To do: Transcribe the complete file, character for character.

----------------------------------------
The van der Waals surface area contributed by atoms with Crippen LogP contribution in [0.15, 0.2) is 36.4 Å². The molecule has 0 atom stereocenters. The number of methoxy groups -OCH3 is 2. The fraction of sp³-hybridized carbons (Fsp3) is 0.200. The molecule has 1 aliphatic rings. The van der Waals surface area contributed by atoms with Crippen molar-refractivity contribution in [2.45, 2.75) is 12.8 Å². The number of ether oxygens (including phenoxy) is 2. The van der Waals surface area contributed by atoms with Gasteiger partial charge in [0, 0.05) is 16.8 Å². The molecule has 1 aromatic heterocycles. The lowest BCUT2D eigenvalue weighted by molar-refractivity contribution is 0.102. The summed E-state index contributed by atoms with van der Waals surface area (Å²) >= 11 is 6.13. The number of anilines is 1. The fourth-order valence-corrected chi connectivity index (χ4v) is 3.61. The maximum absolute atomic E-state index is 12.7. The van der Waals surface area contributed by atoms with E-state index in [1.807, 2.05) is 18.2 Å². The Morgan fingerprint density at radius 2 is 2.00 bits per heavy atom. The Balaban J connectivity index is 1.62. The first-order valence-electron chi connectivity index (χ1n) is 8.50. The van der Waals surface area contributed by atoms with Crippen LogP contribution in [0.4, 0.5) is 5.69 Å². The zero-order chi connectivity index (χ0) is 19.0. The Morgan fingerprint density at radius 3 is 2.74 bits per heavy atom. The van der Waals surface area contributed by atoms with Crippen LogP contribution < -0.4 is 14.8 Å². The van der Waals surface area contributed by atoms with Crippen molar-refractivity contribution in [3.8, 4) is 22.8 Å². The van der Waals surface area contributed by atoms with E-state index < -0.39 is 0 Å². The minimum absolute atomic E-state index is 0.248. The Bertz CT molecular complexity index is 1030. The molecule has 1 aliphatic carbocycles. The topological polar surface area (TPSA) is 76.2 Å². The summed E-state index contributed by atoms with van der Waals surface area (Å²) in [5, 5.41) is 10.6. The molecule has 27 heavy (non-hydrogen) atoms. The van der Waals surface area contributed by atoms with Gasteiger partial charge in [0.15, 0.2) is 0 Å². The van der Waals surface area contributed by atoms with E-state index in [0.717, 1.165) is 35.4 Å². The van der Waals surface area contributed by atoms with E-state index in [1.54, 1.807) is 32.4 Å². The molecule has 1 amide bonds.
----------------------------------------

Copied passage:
The van der Waals surface area contributed by atoms with Crippen LogP contribution in [0.15, 0.2) is 36.4 Å². The molecule has 0 atom stereocenters. The number of methoxy groups -OCH3 is 2. The fraction of sp³-hybridized carbons (Fsp3) is 0.200. The molecule has 1 aliphatic rings. The van der Waals surface area contributed by atoms with Crippen molar-refractivity contribution in [2.45, 2.75) is 12.8 Å². The number of ether oxygens (including phenoxy) is 2. The van der Waals surface area contributed by atoms with Gasteiger partial charge in [0, 0.05) is 16.8 Å². The molecule has 1 aromatic heterocycles. The lowest BCUT2D eigenvalue weighted by molar-refractivity contribution is 0.102. The summed E-state index contributed by atoms with van der Waals surface area (Å²) >= 11 is 6.13. The number of anilines is 1. The fourth-order valence-corrected chi connectivity index (χ4v) is 3.61. The maximum absolute atomic E-state index is 12.7. The van der Waals surface area contributed by atoms with E-state index in [1.807, 2.05) is 18.2 Å². The Morgan fingerprint density at radius 2 is 2.00 bits per heavy atom. The Balaban J connectivity index is 1.62. The first-order valence-electron chi connectivity index (χ1n) is 8.50. The van der Waals surface area contributed by atoms with Crippen LogP contribution in [0.4, 0.5) is 5.69 Å². The zero-order chi connectivity index (χ0) is 19.0. The Morgan fingerprint density at radius 3 is 2.74 bits per heavy atom. The van der Waals surface area contributed by atoms with Crippen LogP contribution < -0.4 is 14.8 Å². The van der Waals surface area contributed by atoms with Crippen molar-refractivity contribution in [3.8, 4) is 22.8 Å². The van der Waals surface area contributed by atoms with E-state index < -0.39 is 0 Å². The minimum absolute atomic E-state index is 0.248. The Bertz CT molecular complexity index is 1030. The molecule has 1 aliphatic carbocycles. The topological polar surface area (TPSA) is 76.2 Å². The summed E-state index contributed by atoms with van der Waals surface area (Å²) in [5, 5.41) is 10.6. The molecule has 27 heavy (non-hydrogen) atoms. The van der Waals surface area contributed by atoms with Gasteiger partial charge in [0.15, 0.2) is 0 Å². The van der Waals surface area contributed by atoms with E-state index in [0.717, 1.165) is 35.4 Å². The van der Waals surface area contributed by atoms with E-state index in [1.54, 1.807) is 32.4 Å². The molecule has 1 amide bonds.